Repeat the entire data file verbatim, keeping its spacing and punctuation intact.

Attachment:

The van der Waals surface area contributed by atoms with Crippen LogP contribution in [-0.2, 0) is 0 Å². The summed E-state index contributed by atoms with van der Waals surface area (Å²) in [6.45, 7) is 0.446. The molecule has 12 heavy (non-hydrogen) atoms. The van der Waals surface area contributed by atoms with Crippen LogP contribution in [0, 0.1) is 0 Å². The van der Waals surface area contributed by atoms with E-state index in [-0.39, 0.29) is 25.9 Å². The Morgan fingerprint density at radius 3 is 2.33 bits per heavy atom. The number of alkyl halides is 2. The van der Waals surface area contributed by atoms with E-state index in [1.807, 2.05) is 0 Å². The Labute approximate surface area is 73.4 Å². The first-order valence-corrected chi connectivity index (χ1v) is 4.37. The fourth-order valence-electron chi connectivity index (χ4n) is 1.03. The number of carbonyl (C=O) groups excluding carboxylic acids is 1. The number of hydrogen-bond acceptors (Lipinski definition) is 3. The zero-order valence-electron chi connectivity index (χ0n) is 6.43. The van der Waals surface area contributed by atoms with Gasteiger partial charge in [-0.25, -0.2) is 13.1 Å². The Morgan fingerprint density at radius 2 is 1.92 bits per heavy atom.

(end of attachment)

The van der Waals surface area contributed by atoms with Crippen LogP contribution in [-0.2, 0) is 0 Å². The summed E-state index contributed by atoms with van der Waals surface area (Å²) in [6.45, 7) is 0.446. The molecule has 12 heavy (non-hydrogen) atoms. The van der Waals surface area contributed by atoms with Crippen LogP contribution in [0, 0.1) is 0 Å². The van der Waals surface area contributed by atoms with E-state index in [-0.39, 0.29) is 25.9 Å². The Morgan fingerprint density at radius 3 is 2.33 bits per heavy atom. The number of alkyl halides is 2. The van der Waals surface area contributed by atoms with E-state index in [1.807, 2.05) is 0 Å². The Labute approximate surface area is 73.4 Å². The first-order valence-corrected chi connectivity index (χ1v) is 4.37. The fourth-order valence-electron chi connectivity index (χ4n) is 1.03. The number of carbonyl (C=O) groups excluding carboxylic acids is 1. The number of hydrogen-bond acceptors (Lipinski definition) is 3. The zero-order valence-electron chi connectivity index (χ0n) is 6.43. The van der Waals surface area contributed by atoms with Gasteiger partial charge in [-0.25, -0.2) is 13.1 Å². The Morgan fingerprint density at radius 2 is 1.92 bits per heavy atom.